- The value of supply chain traceability as a necessary part of supply chain visibility is growing, but existing software lags to sufficiently support that function, Supply Chain Digest reported Monday.
- Traceability, which has traditionally begun at the ending and follows 'upstream' to the beginning point of sourcing, is now coupled with 'downstream' analysis as well in order to understand multi-layer distribution channels.
- Traceability has gained traction as of late due to increased regulations and the need for supply chain transparency to satisfy consumers and stakeholders, especially in the food and beverage industries, but few technology or supply chain managers tasked with enhancing traceability sufficiently comprehend the value that can be derived, or the technology that is necessary.
While limited software and inattention to third party solutions designed to optimize traceability may be slow in coming, other methods exist for implementing the practice within the supply chain.
Traceability awareness begins with identifying the key commodities all the way back to raw materials where sourcing began. Educate the procurement team about any and all sustainability issues related to the commodities purchased, including the possibility of human rights violations. Partnership with suppliers is also critical, as they will often have insight into exploring visibility beyond the first tier. As the global chain continues to move toward more responsible sustainable sourcing, and companies are experiencing backlash when they don't pay attention, suppliers will have to be held accountable.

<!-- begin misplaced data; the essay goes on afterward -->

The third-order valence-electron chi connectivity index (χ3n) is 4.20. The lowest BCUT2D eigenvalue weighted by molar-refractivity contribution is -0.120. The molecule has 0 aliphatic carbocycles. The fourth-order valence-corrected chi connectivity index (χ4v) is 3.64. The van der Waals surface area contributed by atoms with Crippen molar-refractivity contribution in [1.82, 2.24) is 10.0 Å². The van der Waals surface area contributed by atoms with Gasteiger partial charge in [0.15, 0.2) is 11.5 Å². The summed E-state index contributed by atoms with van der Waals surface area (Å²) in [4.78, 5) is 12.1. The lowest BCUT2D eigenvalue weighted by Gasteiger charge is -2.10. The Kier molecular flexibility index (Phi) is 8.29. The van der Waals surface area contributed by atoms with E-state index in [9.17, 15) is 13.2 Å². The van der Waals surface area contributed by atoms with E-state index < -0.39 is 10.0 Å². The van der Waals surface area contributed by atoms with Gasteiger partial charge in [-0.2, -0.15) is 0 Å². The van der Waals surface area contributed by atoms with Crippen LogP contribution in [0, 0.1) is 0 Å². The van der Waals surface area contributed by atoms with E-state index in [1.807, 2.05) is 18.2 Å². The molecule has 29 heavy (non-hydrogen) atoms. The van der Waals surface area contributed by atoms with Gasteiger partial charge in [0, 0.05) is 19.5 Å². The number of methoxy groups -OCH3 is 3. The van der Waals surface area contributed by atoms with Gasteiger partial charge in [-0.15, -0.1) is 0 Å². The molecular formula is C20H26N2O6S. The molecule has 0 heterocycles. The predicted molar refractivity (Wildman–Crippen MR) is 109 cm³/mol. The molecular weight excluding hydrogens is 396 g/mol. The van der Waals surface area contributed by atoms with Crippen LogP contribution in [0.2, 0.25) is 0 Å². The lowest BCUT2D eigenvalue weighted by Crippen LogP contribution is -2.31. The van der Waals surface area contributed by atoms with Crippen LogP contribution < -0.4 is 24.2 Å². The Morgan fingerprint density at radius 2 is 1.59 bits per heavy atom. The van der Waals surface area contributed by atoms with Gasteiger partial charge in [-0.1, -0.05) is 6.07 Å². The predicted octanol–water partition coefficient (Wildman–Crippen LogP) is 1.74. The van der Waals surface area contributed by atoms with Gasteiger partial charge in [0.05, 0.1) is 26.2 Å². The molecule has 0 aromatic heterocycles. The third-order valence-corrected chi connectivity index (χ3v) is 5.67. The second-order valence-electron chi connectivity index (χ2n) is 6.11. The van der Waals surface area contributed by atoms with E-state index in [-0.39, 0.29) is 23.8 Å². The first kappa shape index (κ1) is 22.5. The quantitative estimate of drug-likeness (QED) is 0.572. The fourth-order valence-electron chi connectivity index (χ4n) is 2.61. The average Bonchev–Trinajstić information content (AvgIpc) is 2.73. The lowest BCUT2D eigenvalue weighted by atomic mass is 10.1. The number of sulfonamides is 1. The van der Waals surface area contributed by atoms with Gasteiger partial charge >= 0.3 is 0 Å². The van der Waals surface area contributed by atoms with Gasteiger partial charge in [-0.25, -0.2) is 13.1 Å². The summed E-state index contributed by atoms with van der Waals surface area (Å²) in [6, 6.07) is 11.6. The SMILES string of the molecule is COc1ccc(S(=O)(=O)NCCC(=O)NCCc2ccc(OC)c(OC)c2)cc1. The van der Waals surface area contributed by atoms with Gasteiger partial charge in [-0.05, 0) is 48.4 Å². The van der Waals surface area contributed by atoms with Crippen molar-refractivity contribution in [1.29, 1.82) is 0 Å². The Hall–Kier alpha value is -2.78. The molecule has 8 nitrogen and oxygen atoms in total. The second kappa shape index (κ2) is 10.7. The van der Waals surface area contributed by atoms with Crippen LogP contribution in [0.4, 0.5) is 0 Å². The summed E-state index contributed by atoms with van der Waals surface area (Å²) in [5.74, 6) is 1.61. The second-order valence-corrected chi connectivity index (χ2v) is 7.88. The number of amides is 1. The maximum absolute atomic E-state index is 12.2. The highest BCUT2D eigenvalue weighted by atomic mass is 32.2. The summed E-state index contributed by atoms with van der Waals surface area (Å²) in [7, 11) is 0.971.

As companies increase their traceability awareness, the technology that is available will catch up to meet the need required.